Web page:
At The Dyrt, we share camping tips from our community of campers and campgrounds. With so many campers staying home, we continue to share this info so you can plan future camping trips across the U.S.

I have been a foodie my whole life. Raised by an amazing cook, I had no choice but to learn to appreciate the finest in food — and how to make it myself. Before long, I was cooking for friends or dates at their homes and, yes, at campgrounds, too. 15 years ago I stumbled on a website about home-roasting raw (green) coffee beans. My love for cooking met my love for coffee, and I have been roasting my own coffee ever since.

If you’re a do-it-yourself kind of person, roasting your own beans will bring a new satisfaction to your morning campsite coffee.

When I moved out west, I discovered a new way to experience my hobby: while hiking and at campgrounds! I learned how to easily brew myself a cup of coffee from the top of a mountain. With a simple hiker’s stove, water, a travel mug, and a fine nylon, foldable filter like the UltraLight Javadrip I could have the perfect cup and an unbeatable view. Over time, I went from bringing my own coffee, to brewing a cup at the campsite, to roasting green coffee beans over the campfire.

Here are a few simple steps to roast your own coffee beans at the campsite.

Simple Steps to Roast Coffee at Your Campground & on the Road

Roasting coffee at your campsite is so simple you’ll wonder why you haven’t been doing it all along! Even without electricity, you can end up with a mostly even and definitely delicious roast.





1. Place Raw Beans Over the Fire

Just drop the beans in your mess pan, cover, and place it over the fire. No oil needed! For the first 10 minutes or so, you’ll hardly need to stir the beans. If you have a cover for the pan, it’s a good idea to to use it for a more even roast.

If you want to roast a larger amount of beans, use a camp stove and a hand-crank WhirleyPop which can handle up to two pounds per batch.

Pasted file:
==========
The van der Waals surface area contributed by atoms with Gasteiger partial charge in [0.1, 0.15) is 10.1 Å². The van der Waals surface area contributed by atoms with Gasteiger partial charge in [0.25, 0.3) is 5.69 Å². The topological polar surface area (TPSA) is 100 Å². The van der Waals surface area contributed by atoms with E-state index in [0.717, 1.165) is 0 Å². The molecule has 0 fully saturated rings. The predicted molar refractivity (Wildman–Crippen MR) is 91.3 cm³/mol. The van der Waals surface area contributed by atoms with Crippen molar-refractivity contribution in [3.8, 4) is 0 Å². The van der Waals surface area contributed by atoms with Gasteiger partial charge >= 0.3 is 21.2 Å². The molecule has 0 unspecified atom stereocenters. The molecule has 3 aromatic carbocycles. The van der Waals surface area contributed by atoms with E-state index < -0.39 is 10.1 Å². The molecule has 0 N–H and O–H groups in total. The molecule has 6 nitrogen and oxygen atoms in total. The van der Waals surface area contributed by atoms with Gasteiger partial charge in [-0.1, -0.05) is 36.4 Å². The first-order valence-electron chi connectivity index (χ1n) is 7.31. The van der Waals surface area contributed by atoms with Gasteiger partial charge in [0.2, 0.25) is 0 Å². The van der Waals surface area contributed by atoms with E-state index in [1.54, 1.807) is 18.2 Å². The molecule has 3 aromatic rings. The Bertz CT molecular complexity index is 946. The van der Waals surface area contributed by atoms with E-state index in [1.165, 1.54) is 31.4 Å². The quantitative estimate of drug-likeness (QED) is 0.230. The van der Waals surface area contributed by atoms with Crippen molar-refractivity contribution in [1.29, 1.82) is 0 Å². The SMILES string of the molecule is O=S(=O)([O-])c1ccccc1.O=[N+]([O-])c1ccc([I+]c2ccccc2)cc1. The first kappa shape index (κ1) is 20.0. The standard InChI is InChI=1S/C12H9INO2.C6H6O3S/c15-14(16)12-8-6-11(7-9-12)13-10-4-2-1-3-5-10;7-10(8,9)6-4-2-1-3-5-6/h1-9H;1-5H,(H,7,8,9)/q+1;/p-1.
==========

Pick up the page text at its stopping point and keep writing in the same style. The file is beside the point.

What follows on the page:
2. Stir Beans

After the beans turn a light brown, that’s your cue to start stirring them evenly about every 30 seconds.

3. Listen for the “First Crack”

About five minutes later, you’ll hear what’s called “first crack” when they start making a slight popping sound as moisture escapes the beans. Now, you’ll notice an amazing chocolatey scent fill the air. The beans should now be medium-brown.

4. Determine How Dark You Want Your Roast to Be

For a a slightly sour, light roast, stop roasting shortly after the first crack when your beans are medium-brown.

I prefer a darker roast because it’s sweeter, so I roast until the beans loudly chatter with crackling, and are dark brown and oily.

5. Toss the Beans

Remove the roasted beans from the pan, quickly tossing them between two hats, bags, or bowls to let the flaky skin (chaff) of the beans fly out and to allow the beans to cool down. You don’t want that chaff in your coffee!

6. Grind the Beans

It’s possible to find a combination grinder/mug for a guaranteed fresh flavor every time. But, just using two flat rocks for this step is doable, too. Dark roast beans are easy to crush and grind.

7. Brew!

The easiest way to brew your fresh-roasted beans is “cowboy style.” Making cowboy coffee is as easy as boiling water and adding your grounds, then waiting for 10 minutes or so.

Bonus:

Did you know you don’t even need a heat source to brew coffee? Simply put a generous amount of coarsely ground beans into a jar of water overnight. As long as the temps are above freezing, you’ll have a delicious low-acidic brew when you awaken. Then, all you need to do is warm it up in the morning. Or, make an iced coffee for the day’s hike.

 

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  • Mike Seng

    Mike Seng

    Mike puts his sense of adventure to work as he covers the Northwest U.S. and California. Having co-founded two large outdoors groups, he’s well-versed on camping, hiking, rafting, snowshoeing, outdoor photography and skiing. Mike holds a journalism degree from The University of Maryland and is a graduate of the Creative Circus in Atlanta. As a true Portlander, he’s passionate about coffee-roasting, cooking and fermenting.